Death by status quo is a slow, painful death. Some people will say that they welcome change but for most, predictability is more desirable. Status quo provides a comfort zone where people experience security, stability, the known, the easy path. But that is an illusion that just delays the inevitable.

Many companies understand that they need to change as a matter of survival but in many cases the more they try to change, the more they stay the same. I worked at a number of companies that were eager for me to bring my brand of leadership into the organization to initiate transformation. But in reality they only wanted incremental changes that didn’t rock the boat too much. Change can be scary and uncomfortable as it takes us into the unknown. It disrupts our routine. Change means giving up control. And if we don’t have control we can’t possibly manage the outcome, right?

So what does Status Quo look like?

  1. Don’t rock the boat: When someone tells you that something isn’t working you push back to defend your decisions or the company’s position. You bring people together to discuss improvements but make excuses for why ideas won’t work. Eventually people stop participating. Managers and employees feel threatened by enthusiastic new recruits making their mark with new perspectives or suggestions. They get shut down with “that’s not the way we do things around here.”
  2. Employees won’t take risks: Fearing admonishment or ridicule employees avoid taking risks when it comes to making decisions or taking actions. Engagement toward their work wanes as the very skills for which they were hired are not put to good use. A culture of maintaining the status quo slowly erodes employee motivation and results in many lost opportunities within the company and externally as well. These status-quo symptoms can be felt through the conversations people are having or the ones they’re not having. Silence and body-language reveal much about employees’ state of mind.
  3. Business doesn’t evolve: A company in status-quo mode loses touch with customers’ changing needs and is not in a position to innovate. Products and services don’t evolve very much, if at all and the company rests on its laurels. Then as sales dwindle the blame syndrome sets in, “employees aren’t working hard enough, they work nine to five and just don’t care, competitors are cutting prices to steal business, customers aren’t loyal to companies anymore, the economy is killing business…”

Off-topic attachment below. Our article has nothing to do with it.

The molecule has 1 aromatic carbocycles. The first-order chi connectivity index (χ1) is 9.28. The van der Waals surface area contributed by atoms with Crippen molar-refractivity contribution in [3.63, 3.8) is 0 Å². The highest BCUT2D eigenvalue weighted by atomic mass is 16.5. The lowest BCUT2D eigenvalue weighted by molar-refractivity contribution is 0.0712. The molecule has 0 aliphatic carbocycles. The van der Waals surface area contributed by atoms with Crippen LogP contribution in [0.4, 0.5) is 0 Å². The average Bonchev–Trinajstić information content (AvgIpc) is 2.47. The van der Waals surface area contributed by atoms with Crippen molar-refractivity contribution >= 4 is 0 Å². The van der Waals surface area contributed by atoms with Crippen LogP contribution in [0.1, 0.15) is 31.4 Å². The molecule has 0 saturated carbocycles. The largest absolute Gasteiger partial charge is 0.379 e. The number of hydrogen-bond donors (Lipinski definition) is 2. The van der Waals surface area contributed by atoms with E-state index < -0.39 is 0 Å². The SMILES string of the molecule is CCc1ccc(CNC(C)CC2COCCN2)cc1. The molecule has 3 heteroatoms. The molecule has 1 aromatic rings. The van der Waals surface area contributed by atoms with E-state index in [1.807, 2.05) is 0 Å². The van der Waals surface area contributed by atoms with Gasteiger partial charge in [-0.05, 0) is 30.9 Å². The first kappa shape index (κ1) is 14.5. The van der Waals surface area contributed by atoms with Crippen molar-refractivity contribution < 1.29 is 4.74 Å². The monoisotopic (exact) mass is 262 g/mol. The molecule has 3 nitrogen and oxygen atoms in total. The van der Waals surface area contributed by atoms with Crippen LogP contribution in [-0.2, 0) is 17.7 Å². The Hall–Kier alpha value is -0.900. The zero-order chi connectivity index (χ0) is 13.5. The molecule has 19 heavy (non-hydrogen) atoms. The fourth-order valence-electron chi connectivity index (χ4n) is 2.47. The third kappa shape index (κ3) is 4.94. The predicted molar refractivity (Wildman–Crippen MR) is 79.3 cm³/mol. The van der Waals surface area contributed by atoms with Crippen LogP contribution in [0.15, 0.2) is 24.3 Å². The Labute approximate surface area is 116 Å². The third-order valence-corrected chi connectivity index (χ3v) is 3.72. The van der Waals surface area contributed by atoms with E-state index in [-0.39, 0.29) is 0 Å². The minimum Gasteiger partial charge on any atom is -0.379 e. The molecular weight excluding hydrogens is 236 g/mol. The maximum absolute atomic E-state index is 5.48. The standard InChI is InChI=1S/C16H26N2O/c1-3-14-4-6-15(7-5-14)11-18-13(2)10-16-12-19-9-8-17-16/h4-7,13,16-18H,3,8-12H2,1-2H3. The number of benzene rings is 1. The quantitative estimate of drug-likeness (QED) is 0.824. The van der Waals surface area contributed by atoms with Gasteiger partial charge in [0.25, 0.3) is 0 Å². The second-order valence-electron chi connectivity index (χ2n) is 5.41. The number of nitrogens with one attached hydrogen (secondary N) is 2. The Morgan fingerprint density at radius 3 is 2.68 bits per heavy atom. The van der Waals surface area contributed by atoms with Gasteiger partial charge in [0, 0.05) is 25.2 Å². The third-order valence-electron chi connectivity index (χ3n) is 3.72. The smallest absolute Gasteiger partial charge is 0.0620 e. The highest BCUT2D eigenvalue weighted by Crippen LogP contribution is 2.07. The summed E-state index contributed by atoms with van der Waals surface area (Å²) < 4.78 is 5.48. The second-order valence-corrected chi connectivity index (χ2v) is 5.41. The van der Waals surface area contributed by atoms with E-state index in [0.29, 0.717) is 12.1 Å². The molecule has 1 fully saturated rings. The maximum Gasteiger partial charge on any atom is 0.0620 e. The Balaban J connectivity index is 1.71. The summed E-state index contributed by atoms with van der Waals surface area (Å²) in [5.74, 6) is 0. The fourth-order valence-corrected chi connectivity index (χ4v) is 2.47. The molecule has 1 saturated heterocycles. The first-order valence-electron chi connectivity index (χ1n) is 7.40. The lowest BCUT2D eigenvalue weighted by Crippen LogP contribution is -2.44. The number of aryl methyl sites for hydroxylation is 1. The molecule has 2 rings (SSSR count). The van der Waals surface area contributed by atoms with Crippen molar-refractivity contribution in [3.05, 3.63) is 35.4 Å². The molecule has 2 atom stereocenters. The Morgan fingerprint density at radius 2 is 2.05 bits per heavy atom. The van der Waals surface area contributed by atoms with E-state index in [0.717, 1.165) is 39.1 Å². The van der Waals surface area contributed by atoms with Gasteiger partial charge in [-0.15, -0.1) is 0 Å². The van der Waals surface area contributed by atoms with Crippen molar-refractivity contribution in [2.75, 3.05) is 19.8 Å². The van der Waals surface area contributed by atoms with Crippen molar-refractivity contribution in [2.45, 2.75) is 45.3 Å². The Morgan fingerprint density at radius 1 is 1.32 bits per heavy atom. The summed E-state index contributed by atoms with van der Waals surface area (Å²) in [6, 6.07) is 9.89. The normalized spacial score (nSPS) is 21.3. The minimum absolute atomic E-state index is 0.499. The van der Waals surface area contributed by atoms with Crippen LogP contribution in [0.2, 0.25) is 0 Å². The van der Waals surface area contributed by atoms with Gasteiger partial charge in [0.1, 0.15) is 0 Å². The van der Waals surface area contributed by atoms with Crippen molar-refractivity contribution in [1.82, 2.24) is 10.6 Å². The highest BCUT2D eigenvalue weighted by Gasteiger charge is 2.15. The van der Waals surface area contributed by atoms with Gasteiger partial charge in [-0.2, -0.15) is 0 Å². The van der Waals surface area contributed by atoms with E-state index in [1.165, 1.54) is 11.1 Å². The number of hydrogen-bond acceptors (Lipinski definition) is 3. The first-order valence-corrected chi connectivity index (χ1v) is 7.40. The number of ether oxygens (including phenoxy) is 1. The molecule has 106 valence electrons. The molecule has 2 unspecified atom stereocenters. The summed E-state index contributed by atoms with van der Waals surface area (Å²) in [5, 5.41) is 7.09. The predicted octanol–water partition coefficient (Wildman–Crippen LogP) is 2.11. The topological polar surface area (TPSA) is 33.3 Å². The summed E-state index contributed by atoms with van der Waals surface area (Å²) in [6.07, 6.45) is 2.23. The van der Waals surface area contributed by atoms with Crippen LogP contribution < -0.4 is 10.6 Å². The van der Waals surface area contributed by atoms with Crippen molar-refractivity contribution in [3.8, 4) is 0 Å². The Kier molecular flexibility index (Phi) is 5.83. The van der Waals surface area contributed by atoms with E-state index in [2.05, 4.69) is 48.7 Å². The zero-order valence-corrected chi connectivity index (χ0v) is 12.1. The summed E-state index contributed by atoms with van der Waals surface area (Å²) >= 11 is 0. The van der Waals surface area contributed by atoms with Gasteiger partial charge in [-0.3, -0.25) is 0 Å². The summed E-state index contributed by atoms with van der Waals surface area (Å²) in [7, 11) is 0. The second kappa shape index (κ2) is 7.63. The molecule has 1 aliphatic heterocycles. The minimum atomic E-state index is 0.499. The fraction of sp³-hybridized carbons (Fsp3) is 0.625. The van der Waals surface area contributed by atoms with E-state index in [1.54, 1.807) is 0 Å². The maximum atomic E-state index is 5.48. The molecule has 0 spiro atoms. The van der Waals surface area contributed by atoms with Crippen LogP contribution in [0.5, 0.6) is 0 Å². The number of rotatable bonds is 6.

Why change is vital for an organization

If a business isn’t changing, it’s stagnating. And if it’s stagnating, it’s not growing, it is not attracting talent and it is definitely not attracting new customers. Change is vital because you don’t just want to respond to an evolving market, you want to create change that puts you ahead of the pack. You want to be in a position where the market is trying to catch up to you while you are moving on to your next innovation.

Challenging the status quo is about getting comfortable with making positive change a part of the organizational fabric. Challenging the status quo:

  • creates learning that allows your organization to adapt quickly to change.
  • allows you to create an employer brand that top talent will want to work for.
  • helps you to be better prepared for a disruption to your industry that you can’t predict.
  • helps you be better prepared to deal with changing customer needs and to see those changes before it’s too late.

Challenging the status quo inspires creativity that inspires people.

How to challenge Status Quo

  1. Question your motivation: A “challenge the status quo” mindset requires commitment that allows organizations to constantly question its motivation for the way they do things, to make improvements as they are needed, to take risks, and to transform as required to adapt to a changing environment.
  2. Ensure everyone’s voice is heard: Organizations who challenge the status quo create a safe environment for people to express themselves. They coach employees to bring out the best in them and allow them to create opportunities for using their strengths. They are open to trying new things and they understand that making mistakes is part of the process for innovating.
  3. When an employee tells you something isn’t working well or that there is a problem, get genuinely curious and ask questions.
  4. Bring people together formally to share their perspective & find solutions. Discuss what is working well (so you can do more of that) and what isn’t (so you can stop or change what isn’t working.) This is a great motivator because people feel valued for their contribution.
  5. Create an atmosphere of trust. Leaders could learn to let go of control and coach their employees on how to make better decisions. Then managers can get out of the way to allow employees to creatively do their work.
  6. Encourage employees to use their strengths and give them the tools to effectively do their jobs. Recognize them for being creative and challenging the status quo. Grow leaders at every level of the organization.

Exit your comfort zone and encourage employees to do the same. Experience new perspectives and see how blind spots prevent your business from thriving.

Paola Graziani
Principal Consultant
Altimum IMS